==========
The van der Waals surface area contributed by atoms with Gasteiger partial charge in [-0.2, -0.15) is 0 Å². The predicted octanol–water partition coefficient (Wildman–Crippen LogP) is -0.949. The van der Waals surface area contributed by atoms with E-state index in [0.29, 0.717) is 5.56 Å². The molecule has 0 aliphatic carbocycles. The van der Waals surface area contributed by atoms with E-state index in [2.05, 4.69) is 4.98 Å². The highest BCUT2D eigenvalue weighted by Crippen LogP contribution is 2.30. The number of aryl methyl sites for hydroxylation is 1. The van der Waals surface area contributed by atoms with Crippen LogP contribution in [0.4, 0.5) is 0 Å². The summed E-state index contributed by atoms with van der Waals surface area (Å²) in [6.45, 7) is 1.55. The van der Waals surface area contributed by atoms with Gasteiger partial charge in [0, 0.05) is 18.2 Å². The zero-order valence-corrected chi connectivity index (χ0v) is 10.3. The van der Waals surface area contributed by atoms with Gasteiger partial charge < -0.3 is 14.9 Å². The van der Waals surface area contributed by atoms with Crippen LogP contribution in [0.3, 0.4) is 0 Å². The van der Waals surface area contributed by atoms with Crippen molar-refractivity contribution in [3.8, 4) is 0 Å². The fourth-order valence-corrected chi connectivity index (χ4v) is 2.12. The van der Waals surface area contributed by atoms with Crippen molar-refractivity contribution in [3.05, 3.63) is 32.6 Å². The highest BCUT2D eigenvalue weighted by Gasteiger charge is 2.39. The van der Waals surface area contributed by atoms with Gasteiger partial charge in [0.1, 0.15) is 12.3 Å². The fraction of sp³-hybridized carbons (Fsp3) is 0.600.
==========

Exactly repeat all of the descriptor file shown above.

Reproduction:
The van der Waals surface area contributed by atoms with Gasteiger partial charge in [-0.2, -0.15) is 0 Å². The predicted octanol–water partition coefficient (Wildman–Crippen LogP) is -0.949. The van der Waals surface area contributed by atoms with E-state index in [0.29, 0.717) is 5.56 Å². The molecule has 0 aliphatic carbocycles. The van der Waals surface area contributed by atoms with E-state index in [2.05, 4.69) is 4.98 Å². The highest BCUT2D eigenvalue weighted by Crippen LogP contribution is 2.30. The number of aryl methyl sites for hydroxylation is 1. The van der Waals surface area contributed by atoms with Crippen LogP contribution in [0.4, 0.5) is 0 Å². The summed E-state index contributed by atoms with van der Waals surface area (Å²) in [6.45, 7) is 1.55. The van der Waals surface area contributed by atoms with Gasteiger partial charge in [0, 0.05) is 18.2 Å². The zero-order valence-corrected chi connectivity index (χ0v) is 10.3. The van der Waals surface area contributed by atoms with Gasteiger partial charge < -0.3 is 14.9 Å². The van der Waals surface area contributed by atoms with Crippen LogP contribution in [0.3, 0.4) is 0 Å². The van der Waals surface area contributed by atoms with Crippen molar-refractivity contribution in [3.8, 4) is 0 Å². The fourth-order valence-corrected chi connectivity index (χ4v) is 2.12. The van der Waals surface area contributed by atoms with Crippen molar-refractivity contribution in [3.05, 3.63) is 32.6 Å². The highest BCUT2D eigenvalue weighted by Gasteiger charge is 2.39. The van der Waals surface area contributed by atoms with Gasteiger partial charge in [0.1, 0.15) is 12.3 Å². The fraction of sp³-hybridized carbons (Fsp3) is 0.600.